By Melanie Correa
After last Wednesday’s screening of Bill Moyer’s documentary “Rikers: An American Jail,” the Department of Africana Studies at Lehman College held a panel discussion about the film, incarceration, and surviving the notorious facility. The Panelists were Bronxite Damian Stapleton, a former detainee who was featured in the film, and educators Dr. Sunyata Smith and Dr. Carl Mazza.
The men and women featured in the film offered vivid stories about their time at Rikers including details of their interactions with inmates and officers as well as their transition into society when they were released. Rikers Island has recently gained political and media attention for the conditions at the facility, including alleged violence and abuse of inmates and correction officers.
“Now that I saw this film, I want to know more about what goes on at Rikers,” said Lehman student Maria Colon,”I have family in there and I am guilty of just living my life and forgetting about the people on that island.”
Stapleton says that at Rikers in particular, violence is almost unavoidable. “I made it through by not being a follower. I did my own thing. And by being scared.”
He was first taken to the Rikers’ holding facility for stealing a book bag when he was 18 years-old. He spent his time reading books and observing the conditions around him, adding that despite the difficulties, both were beneficial to his growth.
“Coming home from prison, I was scared to tell my family what I went through in there. Things like packages not being received, going hungry,” he said.
During the panel Dr. Smith talked about the importance of meditation and mindfulness for the mental stability of those behind bars.
“It’s a cultivation of awareness to being in the present moment,” she says. “It allows them to step back from fear, anger, depression and not let it take over.”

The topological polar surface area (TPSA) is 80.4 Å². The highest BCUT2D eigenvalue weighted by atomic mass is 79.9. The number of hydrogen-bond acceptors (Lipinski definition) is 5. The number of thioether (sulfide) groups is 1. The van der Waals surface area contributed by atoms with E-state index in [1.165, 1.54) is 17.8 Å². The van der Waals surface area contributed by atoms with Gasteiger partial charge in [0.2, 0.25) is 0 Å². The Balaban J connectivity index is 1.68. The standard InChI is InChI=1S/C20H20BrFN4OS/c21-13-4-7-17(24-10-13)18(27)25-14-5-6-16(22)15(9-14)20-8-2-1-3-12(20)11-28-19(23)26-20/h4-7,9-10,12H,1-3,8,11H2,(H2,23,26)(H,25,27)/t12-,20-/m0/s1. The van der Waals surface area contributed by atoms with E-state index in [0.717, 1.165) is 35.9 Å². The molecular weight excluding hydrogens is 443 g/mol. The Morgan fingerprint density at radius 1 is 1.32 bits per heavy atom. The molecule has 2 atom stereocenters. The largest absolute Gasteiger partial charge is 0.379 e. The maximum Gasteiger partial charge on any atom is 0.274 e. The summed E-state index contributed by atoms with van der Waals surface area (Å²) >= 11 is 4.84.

Even while trying to meditate, though, Stapleton remembered hearing everything around him, including those fighting and yelling.
Dr. Mazza explained, “Incarceration is an industry in the United States. You can’t talk about incarceration without talking about racism and economics.”
Trying to reintegrate into the real world after incarceration is also a big issue. Stapleton said that although transition programs help, there are limitations.
For example, he recalled that on a select bus he was not aware that he had to purchase the bus ticket before entering and as he held his MetroCard in his hand, the driver waved to go ahead further inside. Sometime later, two cops approached him about not paying the fare and he was fined $100.
Dr. Mazza adds there are also emotional components of re-entry, for instance negative labels that imply failure such as “ex-convict.”
Stapleton’s advice to those who may face time behind bars or who have family members and friends in the prison system is to, in essence, stop the behavior in its tracks. He suggests education both in school and at home can help navigate someone towards a different future.
“The only thing that’s constant,” he said, “is change.”
Allegations of violence and mistreatment have led officials to propose closing Rikers and replacing it with locations in the Bronx, Brooklyn, Queens and Manhattan.